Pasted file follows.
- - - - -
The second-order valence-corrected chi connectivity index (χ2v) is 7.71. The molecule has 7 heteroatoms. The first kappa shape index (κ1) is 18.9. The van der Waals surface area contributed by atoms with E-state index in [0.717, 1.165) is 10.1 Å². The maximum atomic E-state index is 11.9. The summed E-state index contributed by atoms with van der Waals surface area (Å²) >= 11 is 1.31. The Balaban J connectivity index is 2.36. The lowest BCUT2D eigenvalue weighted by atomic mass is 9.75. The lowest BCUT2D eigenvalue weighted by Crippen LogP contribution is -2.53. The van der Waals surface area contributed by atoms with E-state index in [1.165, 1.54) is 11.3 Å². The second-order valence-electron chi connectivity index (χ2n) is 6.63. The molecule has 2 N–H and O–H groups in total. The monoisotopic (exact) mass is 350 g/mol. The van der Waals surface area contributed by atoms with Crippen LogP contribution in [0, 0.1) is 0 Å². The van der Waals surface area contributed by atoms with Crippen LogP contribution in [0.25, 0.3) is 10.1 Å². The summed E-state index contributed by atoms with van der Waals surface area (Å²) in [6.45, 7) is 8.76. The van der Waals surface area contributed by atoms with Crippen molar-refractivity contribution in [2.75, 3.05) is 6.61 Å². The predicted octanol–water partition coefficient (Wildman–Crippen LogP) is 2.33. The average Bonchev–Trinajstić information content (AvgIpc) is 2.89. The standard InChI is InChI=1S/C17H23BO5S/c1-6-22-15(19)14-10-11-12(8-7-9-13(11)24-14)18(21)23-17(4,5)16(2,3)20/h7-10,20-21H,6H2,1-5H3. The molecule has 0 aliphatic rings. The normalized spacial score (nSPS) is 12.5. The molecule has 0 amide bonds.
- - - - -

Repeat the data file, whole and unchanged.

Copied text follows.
The second-order valence-corrected chi connectivity index (χ2v) is 7.71. The molecule has 7 heteroatoms. The first kappa shape index (κ1) is 18.9. The van der Waals surface area contributed by atoms with E-state index in [0.717, 1.165) is 10.1 Å². The maximum atomic E-state index is 11.9. The summed E-state index contributed by atoms with van der Waals surface area (Å²) >= 11 is 1.31. The Balaban J connectivity index is 2.36. The lowest BCUT2D eigenvalue weighted by atomic mass is 9.75. The lowest BCUT2D eigenvalue weighted by Crippen LogP contribution is -2.53. The van der Waals surface area contributed by atoms with E-state index in [1.165, 1.54) is 11.3 Å². The second-order valence-electron chi connectivity index (χ2n) is 6.63. The molecule has 2 N–H and O–H groups in total. The monoisotopic (exact) mass is 350 g/mol. The van der Waals surface area contributed by atoms with Crippen LogP contribution in [0, 0.1) is 0 Å². The van der Waals surface area contributed by atoms with Crippen LogP contribution in [0.25, 0.3) is 10.1 Å². The summed E-state index contributed by atoms with van der Waals surface area (Å²) in [6.45, 7) is 8.76. The van der Waals surface area contributed by atoms with Crippen molar-refractivity contribution in [2.75, 3.05) is 6.61 Å². The predicted octanol–water partition coefficient (Wildman–Crippen LogP) is 2.33. The average Bonchev–Trinajstić information content (AvgIpc) is 2.89. The standard InChI is InChI=1S/C17H23BO5S/c1-6-22-15(19)14-10-11-12(8-7-9-13(11)24-14)18(21)23-17(4,5)16(2,3)20/h7-10,20-21H,6H2,1-5H3. The molecule has 0 aliphatic rings. The normalized spacial score (nSPS) is 12.5. The molecule has 0 amide bonds.